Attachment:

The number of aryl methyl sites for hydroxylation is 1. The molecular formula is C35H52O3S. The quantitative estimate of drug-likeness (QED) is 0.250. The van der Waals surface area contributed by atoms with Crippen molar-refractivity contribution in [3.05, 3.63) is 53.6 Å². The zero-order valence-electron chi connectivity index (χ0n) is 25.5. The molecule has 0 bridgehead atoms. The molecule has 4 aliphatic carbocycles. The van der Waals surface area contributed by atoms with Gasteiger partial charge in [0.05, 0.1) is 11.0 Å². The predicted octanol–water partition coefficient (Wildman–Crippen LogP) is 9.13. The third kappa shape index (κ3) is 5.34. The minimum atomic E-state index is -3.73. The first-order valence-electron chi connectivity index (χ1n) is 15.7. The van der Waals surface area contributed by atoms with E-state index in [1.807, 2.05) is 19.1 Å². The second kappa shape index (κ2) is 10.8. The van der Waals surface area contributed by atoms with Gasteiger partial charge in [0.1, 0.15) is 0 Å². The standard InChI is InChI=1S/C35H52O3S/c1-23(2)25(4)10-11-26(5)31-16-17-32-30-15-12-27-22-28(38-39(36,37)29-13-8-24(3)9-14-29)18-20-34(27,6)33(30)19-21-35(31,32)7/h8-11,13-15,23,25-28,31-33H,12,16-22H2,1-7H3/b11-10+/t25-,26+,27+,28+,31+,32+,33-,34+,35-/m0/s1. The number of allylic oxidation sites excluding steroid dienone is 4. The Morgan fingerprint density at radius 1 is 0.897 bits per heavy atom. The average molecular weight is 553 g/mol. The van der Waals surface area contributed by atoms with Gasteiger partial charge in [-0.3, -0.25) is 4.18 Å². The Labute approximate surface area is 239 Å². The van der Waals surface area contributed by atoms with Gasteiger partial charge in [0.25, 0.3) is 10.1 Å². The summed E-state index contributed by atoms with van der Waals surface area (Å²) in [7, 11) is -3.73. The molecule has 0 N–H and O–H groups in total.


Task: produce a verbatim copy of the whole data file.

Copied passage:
The number of aryl methyl sites for hydroxylation is 1. The molecular formula is C35H52O3S. The quantitative estimate of drug-likeness (QED) is 0.250. The van der Waals surface area contributed by atoms with Crippen molar-refractivity contribution in [3.05, 3.63) is 53.6 Å². The zero-order valence-electron chi connectivity index (χ0n) is 25.5. The molecule has 0 bridgehead atoms. The molecule has 4 aliphatic carbocycles. The van der Waals surface area contributed by atoms with Gasteiger partial charge in [0.05, 0.1) is 11.0 Å². The predicted octanol–water partition coefficient (Wildman–Crippen LogP) is 9.13. The third kappa shape index (κ3) is 5.34. The minimum atomic E-state index is -3.73. The first-order valence-electron chi connectivity index (χ1n) is 15.7. The van der Waals surface area contributed by atoms with E-state index in [1.807, 2.05) is 19.1 Å². The second kappa shape index (κ2) is 10.8. The van der Waals surface area contributed by atoms with Gasteiger partial charge in [0.1, 0.15) is 0 Å². The standard InChI is InChI=1S/C35H52O3S/c1-23(2)25(4)10-11-26(5)31-16-17-32-30-15-12-27-22-28(38-39(36,37)29-13-8-24(3)9-14-29)18-20-34(27,6)33(30)19-21-35(31,32)7/h8-11,13-15,23,25-28,31-33H,12,16-22H2,1-7H3/b11-10+/t25-,26+,27+,28+,31+,32+,33-,34+,35-/m0/s1. The number of allylic oxidation sites excluding steroid dienone is 4. The Morgan fingerprint density at radius 1 is 0.897 bits per heavy atom. The average molecular weight is 553 g/mol. The van der Waals surface area contributed by atoms with Gasteiger partial charge in [-0.3, -0.25) is 4.18 Å². The Labute approximate surface area is 239 Å². The van der Waals surface area contributed by atoms with Gasteiger partial charge in [0.25, 0.3) is 10.1 Å². The summed E-state index contributed by atoms with van der Waals surface area (Å²) in [7, 11) is -3.73. The molecule has 0 N–H and O–H groups in total.